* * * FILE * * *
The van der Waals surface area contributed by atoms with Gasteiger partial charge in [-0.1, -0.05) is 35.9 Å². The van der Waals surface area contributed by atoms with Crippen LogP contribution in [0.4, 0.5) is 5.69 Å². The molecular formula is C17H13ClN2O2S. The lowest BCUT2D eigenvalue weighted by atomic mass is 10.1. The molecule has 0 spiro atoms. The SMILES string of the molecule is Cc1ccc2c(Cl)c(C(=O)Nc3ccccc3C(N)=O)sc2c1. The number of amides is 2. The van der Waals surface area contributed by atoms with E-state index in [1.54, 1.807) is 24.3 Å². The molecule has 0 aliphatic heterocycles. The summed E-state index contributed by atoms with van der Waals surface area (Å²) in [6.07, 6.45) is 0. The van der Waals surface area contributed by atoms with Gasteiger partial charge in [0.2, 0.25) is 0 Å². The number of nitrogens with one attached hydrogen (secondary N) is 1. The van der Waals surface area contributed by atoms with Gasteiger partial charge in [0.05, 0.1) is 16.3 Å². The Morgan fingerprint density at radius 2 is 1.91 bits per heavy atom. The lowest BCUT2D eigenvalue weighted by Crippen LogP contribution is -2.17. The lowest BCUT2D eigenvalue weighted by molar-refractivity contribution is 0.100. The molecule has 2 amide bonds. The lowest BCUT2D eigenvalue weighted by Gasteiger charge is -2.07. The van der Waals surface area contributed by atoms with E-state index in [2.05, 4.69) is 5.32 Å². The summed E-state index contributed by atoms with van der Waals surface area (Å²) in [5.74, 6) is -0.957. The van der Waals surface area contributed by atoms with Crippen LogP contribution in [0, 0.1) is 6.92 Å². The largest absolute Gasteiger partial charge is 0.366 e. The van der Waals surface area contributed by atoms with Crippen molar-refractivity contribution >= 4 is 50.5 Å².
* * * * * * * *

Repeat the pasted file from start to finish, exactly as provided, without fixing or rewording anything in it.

The van der Waals surface area contributed by atoms with Gasteiger partial charge in [-0.1, -0.05) is 35.9 Å². The van der Waals surface area contributed by atoms with Crippen LogP contribution in [0.4, 0.5) is 5.69 Å². The molecular formula is C17H13ClN2O2S. The lowest BCUT2D eigenvalue weighted by atomic mass is 10.1. The molecule has 0 spiro atoms. The SMILES string of the molecule is Cc1ccc2c(Cl)c(C(=O)Nc3ccccc3C(N)=O)sc2c1. The number of amides is 2. The van der Waals surface area contributed by atoms with E-state index in [1.54, 1.807) is 24.3 Å². The molecule has 0 aliphatic heterocycles. The summed E-state index contributed by atoms with van der Waals surface area (Å²) in [6.07, 6.45) is 0. The van der Waals surface area contributed by atoms with Gasteiger partial charge in [0.2, 0.25) is 0 Å². The number of nitrogens with one attached hydrogen (secondary N) is 1. The van der Waals surface area contributed by atoms with Gasteiger partial charge in [0.05, 0.1) is 16.3 Å². The Morgan fingerprint density at radius 2 is 1.91 bits per heavy atom. The lowest BCUT2D eigenvalue weighted by Crippen LogP contribution is -2.17. The lowest BCUT2D eigenvalue weighted by molar-refractivity contribution is 0.100. The molecule has 2 amide bonds. The lowest BCUT2D eigenvalue weighted by Gasteiger charge is -2.07. The van der Waals surface area contributed by atoms with E-state index in [2.05, 4.69) is 5.32 Å². The summed E-state index contributed by atoms with van der Waals surface area (Å²) in [5.74, 6) is -0.957. The van der Waals surface area contributed by atoms with Crippen LogP contribution in [0, 0.1) is 6.92 Å². The largest absolute Gasteiger partial charge is 0.366 e. The van der Waals surface area contributed by atoms with Crippen molar-refractivity contribution >= 4 is 50.5 Å².